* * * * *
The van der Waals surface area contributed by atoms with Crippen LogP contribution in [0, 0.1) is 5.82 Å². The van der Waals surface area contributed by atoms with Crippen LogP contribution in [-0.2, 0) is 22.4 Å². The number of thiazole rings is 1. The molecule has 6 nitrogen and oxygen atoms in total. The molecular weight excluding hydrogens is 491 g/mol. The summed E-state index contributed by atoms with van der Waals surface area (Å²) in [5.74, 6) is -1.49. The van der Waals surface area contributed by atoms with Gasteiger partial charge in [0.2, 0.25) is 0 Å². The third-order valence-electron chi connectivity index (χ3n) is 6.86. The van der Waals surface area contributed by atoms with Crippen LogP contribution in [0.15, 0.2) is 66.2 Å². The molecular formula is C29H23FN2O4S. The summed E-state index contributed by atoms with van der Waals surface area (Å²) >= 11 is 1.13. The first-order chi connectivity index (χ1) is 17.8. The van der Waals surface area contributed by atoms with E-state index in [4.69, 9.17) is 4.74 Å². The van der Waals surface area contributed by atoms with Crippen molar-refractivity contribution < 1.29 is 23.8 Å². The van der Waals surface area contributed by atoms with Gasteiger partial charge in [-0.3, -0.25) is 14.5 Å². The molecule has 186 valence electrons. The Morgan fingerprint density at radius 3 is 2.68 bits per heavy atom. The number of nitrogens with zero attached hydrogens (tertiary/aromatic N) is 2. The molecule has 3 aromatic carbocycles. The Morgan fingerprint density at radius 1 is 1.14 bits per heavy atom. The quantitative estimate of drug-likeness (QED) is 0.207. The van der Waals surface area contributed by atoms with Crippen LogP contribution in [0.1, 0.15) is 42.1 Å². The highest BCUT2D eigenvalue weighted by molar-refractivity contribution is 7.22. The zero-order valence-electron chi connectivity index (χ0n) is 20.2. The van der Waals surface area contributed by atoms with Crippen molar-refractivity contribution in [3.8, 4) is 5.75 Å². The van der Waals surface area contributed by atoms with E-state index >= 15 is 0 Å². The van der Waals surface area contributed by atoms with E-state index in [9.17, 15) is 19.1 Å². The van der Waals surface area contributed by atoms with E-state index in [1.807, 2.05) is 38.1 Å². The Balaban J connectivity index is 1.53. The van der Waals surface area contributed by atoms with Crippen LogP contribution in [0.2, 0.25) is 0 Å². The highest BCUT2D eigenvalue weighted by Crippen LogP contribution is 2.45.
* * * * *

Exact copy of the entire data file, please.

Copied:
The van der Waals surface area contributed by atoms with Crippen LogP contribution in [0, 0.1) is 5.82 Å². The van der Waals surface area contributed by atoms with Crippen LogP contribution in [-0.2, 0) is 22.4 Å². The number of thiazole rings is 1. The molecule has 6 nitrogen and oxygen atoms in total. The molecular weight excluding hydrogens is 491 g/mol. The summed E-state index contributed by atoms with van der Waals surface area (Å²) in [5.74, 6) is -1.49. The van der Waals surface area contributed by atoms with Gasteiger partial charge in [0.2, 0.25) is 0 Å². The third-order valence-electron chi connectivity index (χ3n) is 6.86. The van der Waals surface area contributed by atoms with Crippen LogP contribution in [0.15, 0.2) is 66.2 Å². The molecular formula is C29H23FN2O4S. The summed E-state index contributed by atoms with van der Waals surface area (Å²) >= 11 is 1.13. The first-order chi connectivity index (χ1) is 17.8. The van der Waals surface area contributed by atoms with E-state index in [4.69, 9.17) is 4.74 Å². The van der Waals surface area contributed by atoms with Crippen molar-refractivity contribution < 1.29 is 23.8 Å². The van der Waals surface area contributed by atoms with Gasteiger partial charge in [-0.3, -0.25) is 14.5 Å². The molecule has 186 valence electrons. The Morgan fingerprint density at radius 3 is 2.68 bits per heavy atom. The number of nitrogens with zero attached hydrogens (tertiary/aromatic N) is 2. The molecule has 3 aromatic carbocycles. The Morgan fingerprint density at radius 1 is 1.14 bits per heavy atom. The quantitative estimate of drug-likeness (QED) is 0.207. The van der Waals surface area contributed by atoms with Crippen LogP contribution in [0.1, 0.15) is 42.1 Å². The highest BCUT2D eigenvalue weighted by molar-refractivity contribution is 7.22. The zero-order valence-electron chi connectivity index (χ0n) is 20.2. The van der Waals surface area contributed by atoms with Crippen molar-refractivity contribution in [3.8, 4) is 5.75 Å². The van der Waals surface area contributed by atoms with E-state index >= 15 is 0 Å². The van der Waals surface area contributed by atoms with E-state index in [9.17, 15) is 19.1 Å². The van der Waals surface area contributed by atoms with E-state index in [1.807, 2.05) is 38.1 Å². The Balaban J connectivity index is 1.53. The van der Waals surface area contributed by atoms with Crippen LogP contribution in [0.2, 0.25) is 0 Å². The highest BCUT2D eigenvalue weighted by Crippen LogP contribution is 2.45.